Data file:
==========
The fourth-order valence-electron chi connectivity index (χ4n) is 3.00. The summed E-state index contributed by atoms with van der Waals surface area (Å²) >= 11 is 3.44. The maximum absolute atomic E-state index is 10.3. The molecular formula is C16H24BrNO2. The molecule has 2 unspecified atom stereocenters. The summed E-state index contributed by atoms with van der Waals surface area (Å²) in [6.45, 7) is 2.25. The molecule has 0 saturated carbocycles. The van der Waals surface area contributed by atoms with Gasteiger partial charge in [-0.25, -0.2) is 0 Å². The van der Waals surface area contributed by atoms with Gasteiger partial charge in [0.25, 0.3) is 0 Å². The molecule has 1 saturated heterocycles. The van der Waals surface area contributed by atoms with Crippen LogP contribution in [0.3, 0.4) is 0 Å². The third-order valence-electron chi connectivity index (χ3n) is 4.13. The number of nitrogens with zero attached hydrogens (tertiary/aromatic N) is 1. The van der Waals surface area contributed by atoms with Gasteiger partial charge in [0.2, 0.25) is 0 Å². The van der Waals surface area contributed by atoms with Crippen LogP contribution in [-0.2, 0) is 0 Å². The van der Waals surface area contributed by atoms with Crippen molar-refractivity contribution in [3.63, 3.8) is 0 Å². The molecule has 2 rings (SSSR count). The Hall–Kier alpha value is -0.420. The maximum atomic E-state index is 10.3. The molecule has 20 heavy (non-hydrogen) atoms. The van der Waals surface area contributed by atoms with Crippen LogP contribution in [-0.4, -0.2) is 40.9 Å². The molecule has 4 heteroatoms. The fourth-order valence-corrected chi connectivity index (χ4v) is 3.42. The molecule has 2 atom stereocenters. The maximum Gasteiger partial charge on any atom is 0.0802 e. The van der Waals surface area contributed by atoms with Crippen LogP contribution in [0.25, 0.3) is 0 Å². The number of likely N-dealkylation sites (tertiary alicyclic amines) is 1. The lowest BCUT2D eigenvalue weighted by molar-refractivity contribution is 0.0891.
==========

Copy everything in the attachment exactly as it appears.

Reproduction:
The fourth-order valence-electron chi connectivity index (χ4n) is 3.00. The summed E-state index contributed by atoms with van der Waals surface area (Å²) >= 11 is 3.44. The maximum absolute atomic E-state index is 10.3. The molecular formula is C16H24BrNO2. The molecule has 2 unspecified atom stereocenters. The summed E-state index contributed by atoms with van der Waals surface area (Å²) in [6.45, 7) is 2.25. The molecule has 0 saturated carbocycles. The van der Waals surface area contributed by atoms with Gasteiger partial charge in [-0.25, -0.2) is 0 Å². The van der Waals surface area contributed by atoms with Gasteiger partial charge in [0.25, 0.3) is 0 Å². The molecule has 1 saturated heterocycles. The van der Waals surface area contributed by atoms with Crippen LogP contribution in [0.3, 0.4) is 0 Å². The third-order valence-electron chi connectivity index (χ3n) is 4.13. The number of nitrogens with zero attached hydrogens (tertiary/aromatic N) is 1. The van der Waals surface area contributed by atoms with Gasteiger partial charge in [0.2, 0.25) is 0 Å². The van der Waals surface area contributed by atoms with Crippen LogP contribution in [-0.2, 0) is 0 Å². The van der Waals surface area contributed by atoms with Crippen molar-refractivity contribution in [3.63, 3.8) is 0 Å². The molecule has 2 rings (SSSR count). The Hall–Kier alpha value is -0.420. The maximum atomic E-state index is 10.3. The molecule has 20 heavy (non-hydrogen) atoms. The van der Waals surface area contributed by atoms with Crippen LogP contribution in [-0.4, -0.2) is 40.9 Å². The molecule has 4 heteroatoms. The fourth-order valence-corrected chi connectivity index (χ4v) is 3.42. The molecule has 2 atom stereocenters. The maximum Gasteiger partial charge on any atom is 0.0802 e. The van der Waals surface area contributed by atoms with Crippen LogP contribution in [0.25, 0.3) is 0 Å². The number of likely N-dealkylation sites (tertiary alicyclic amines) is 1. The lowest BCUT2D eigenvalue weighted by molar-refractivity contribution is 0.0891.